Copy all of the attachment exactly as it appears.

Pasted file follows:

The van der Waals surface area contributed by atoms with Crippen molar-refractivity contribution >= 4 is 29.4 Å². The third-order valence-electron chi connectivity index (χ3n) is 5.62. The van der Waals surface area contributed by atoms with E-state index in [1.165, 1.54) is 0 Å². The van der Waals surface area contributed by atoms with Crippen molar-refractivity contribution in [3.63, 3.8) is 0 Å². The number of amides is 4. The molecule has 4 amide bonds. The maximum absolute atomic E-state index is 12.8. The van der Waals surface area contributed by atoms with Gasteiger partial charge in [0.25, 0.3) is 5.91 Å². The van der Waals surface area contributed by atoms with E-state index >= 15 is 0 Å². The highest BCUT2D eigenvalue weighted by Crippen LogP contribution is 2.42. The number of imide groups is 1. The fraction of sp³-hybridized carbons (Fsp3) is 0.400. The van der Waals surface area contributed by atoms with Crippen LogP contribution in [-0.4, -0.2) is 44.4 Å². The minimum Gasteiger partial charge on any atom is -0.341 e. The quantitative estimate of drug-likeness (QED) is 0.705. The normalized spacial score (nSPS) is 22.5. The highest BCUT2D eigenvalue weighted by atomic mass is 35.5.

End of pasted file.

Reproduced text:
The van der Waals surface area contributed by atoms with Crippen molar-refractivity contribution >= 4 is 29.4 Å². The third-order valence-electron chi connectivity index (χ3n) is 5.62. The van der Waals surface area contributed by atoms with E-state index in [1.165, 1.54) is 0 Å². The van der Waals surface area contributed by atoms with Crippen molar-refractivity contribution in [3.63, 3.8) is 0 Å². The number of amides is 4. The molecule has 4 amide bonds. The maximum absolute atomic E-state index is 12.8. The van der Waals surface area contributed by atoms with Gasteiger partial charge in [0.25, 0.3) is 5.91 Å². The van der Waals surface area contributed by atoms with E-state index >= 15 is 0 Å². The highest BCUT2D eigenvalue weighted by Crippen LogP contribution is 2.42. The number of imide groups is 1. The fraction of sp³-hybridized carbons (Fsp3) is 0.400. The van der Waals surface area contributed by atoms with Crippen LogP contribution in [-0.4, -0.2) is 44.4 Å². The minimum Gasteiger partial charge on any atom is -0.341 e. The quantitative estimate of drug-likeness (QED) is 0.705. The normalized spacial score (nSPS) is 22.5. The highest BCUT2D eigenvalue weighted by atomic mass is 35.5.